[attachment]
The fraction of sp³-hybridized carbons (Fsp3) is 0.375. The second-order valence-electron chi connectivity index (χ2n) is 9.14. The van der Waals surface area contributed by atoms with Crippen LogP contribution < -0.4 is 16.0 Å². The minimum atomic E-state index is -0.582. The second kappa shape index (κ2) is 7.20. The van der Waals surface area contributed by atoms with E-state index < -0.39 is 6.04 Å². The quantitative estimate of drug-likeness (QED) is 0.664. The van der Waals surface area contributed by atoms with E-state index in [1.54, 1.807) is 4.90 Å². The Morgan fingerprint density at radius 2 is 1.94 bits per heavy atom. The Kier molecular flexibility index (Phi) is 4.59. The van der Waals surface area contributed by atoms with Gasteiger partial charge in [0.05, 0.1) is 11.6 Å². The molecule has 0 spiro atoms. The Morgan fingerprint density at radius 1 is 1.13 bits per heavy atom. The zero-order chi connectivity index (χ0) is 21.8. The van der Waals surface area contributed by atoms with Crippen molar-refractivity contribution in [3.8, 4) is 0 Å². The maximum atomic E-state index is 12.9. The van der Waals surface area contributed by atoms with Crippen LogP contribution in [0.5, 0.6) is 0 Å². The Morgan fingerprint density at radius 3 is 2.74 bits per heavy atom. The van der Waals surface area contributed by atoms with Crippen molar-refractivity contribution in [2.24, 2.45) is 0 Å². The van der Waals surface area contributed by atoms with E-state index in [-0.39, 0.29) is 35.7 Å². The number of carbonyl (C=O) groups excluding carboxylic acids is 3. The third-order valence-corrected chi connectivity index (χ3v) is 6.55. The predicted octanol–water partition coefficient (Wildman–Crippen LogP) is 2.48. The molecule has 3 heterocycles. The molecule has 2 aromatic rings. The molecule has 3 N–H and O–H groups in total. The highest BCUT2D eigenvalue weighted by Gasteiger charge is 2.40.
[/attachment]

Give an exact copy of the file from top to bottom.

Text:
The fraction of sp³-hybridized carbons (Fsp3) is 0.375. The second-order valence-electron chi connectivity index (χ2n) is 9.14. The van der Waals surface area contributed by atoms with Crippen LogP contribution < -0.4 is 16.0 Å². The minimum atomic E-state index is -0.582. The second kappa shape index (κ2) is 7.20. The van der Waals surface area contributed by atoms with E-state index < -0.39 is 6.04 Å². The quantitative estimate of drug-likeness (QED) is 0.664. The van der Waals surface area contributed by atoms with E-state index in [1.54, 1.807) is 4.90 Å². The Morgan fingerprint density at radius 2 is 1.94 bits per heavy atom. The Kier molecular flexibility index (Phi) is 4.59. The van der Waals surface area contributed by atoms with Gasteiger partial charge in [0.05, 0.1) is 11.6 Å². The molecule has 0 spiro atoms. The Morgan fingerprint density at radius 1 is 1.13 bits per heavy atom. The zero-order chi connectivity index (χ0) is 21.8. The van der Waals surface area contributed by atoms with Crippen molar-refractivity contribution in [3.8, 4) is 0 Å². The maximum atomic E-state index is 12.9. The van der Waals surface area contributed by atoms with Crippen LogP contribution in [0.5, 0.6) is 0 Å². The Morgan fingerprint density at radius 3 is 2.74 bits per heavy atom. The van der Waals surface area contributed by atoms with Crippen molar-refractivity contribution in [2.24, 2.45) is 0 Å². The van der Waals surface area contributed by atoms with E-state index in [-0.39, 0.29) is 35.7 Å². The number of carbonyl (C=O) groups excluding carboxylic acids is 3. The third-order valence-corrected chi connectivity index (χ3v) is 6.55. The predicted octanol–water partition coefficient (Wildman–Crippen LogP) is 2.48. The molecule has 3 heterocycles. The molecule has 2 aromatic rings. The molecule has 3 N–H and O–H groups in total. The highest BCUT2D eigenvalue weighted by Gasteiger charge is 2.40.